The United States is said to have a two-party political system, made up of the Republican Party (also known as the GOP) and the Democratic Party.
But in every presidential election of this century, there has also been at least one so-called “third party” candidate who has run a less high-profile campaign.
The US Green Party is currently one of the more prominent opposition parties, running on a leftwing environmentalist platform that supports social justice causes and nonviolent foreign policy.
Though a Green Party presidential candidate has never earned even a single electoral vote, it has received blame for siphoning votes from left-leaning Democratic candidates in elections won by Republicans.
In the 2020 US presidential election, the frontrunners will almost certainly be President Donald Trump, a Republican, and former Vice President Joe Biden, a Democrat. Though the Green Party has yet to name its candidate, it is likely whoever the party runs will be a vocal critic of both mainstream candidates.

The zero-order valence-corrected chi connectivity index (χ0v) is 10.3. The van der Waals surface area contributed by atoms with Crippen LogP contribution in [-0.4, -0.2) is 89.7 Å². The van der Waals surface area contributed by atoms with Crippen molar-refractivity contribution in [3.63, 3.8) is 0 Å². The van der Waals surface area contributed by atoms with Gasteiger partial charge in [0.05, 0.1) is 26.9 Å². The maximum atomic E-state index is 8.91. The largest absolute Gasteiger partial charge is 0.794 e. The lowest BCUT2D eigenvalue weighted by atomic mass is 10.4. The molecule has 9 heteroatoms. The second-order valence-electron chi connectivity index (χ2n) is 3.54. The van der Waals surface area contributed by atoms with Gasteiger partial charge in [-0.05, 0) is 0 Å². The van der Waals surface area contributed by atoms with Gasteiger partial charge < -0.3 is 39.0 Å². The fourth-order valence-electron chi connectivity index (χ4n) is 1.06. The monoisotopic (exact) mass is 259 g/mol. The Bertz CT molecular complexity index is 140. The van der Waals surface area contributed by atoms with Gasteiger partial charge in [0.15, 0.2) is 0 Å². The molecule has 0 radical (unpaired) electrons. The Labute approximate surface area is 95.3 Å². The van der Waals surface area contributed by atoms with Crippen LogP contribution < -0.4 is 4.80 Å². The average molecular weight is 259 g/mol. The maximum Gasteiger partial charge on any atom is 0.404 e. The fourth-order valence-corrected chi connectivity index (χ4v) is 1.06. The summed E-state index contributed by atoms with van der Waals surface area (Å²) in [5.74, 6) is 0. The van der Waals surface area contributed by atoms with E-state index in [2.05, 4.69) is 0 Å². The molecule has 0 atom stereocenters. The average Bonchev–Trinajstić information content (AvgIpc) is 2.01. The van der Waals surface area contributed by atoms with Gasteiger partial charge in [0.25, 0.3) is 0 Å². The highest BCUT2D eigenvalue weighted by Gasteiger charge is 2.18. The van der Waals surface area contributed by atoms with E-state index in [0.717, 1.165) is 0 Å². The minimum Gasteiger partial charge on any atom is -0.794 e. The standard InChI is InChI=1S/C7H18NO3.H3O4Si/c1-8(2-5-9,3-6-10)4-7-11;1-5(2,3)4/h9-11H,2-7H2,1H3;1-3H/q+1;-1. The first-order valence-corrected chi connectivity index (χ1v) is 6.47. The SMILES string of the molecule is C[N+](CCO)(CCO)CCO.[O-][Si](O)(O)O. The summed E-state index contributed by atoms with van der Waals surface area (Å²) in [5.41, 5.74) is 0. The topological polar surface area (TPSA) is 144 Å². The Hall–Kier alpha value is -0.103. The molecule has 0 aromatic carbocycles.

Hawkins is a co-founder of the Green Party and trade unionist. He is supporting what he calls an “Economist Green New Deal” that involves the Economic Bill of Rights and the Green Economy Reconstruction Program. His platform aims to make the US 100% reliant on clean energy by 2030.
Hunter is a lawyer and ordained rabbi whose platform includes fighting for the “human right to food, water, housing and essential utilities.” He supports Medicare for All, the all-inclusive healthcare system supported by, among others, Vermont Senator Bernie Sanders.
On Monday, April 27, the former governor of Minnesota, Jesse Ventura, announced via Twitter that he was “testing the water” for a presidential run, saying, “IF I were going to run for president, the GREEN party would be my first choice.” In a subsequent tweet, he added, “I’m not a Democrat or a Republican because I know they’re not the solution.”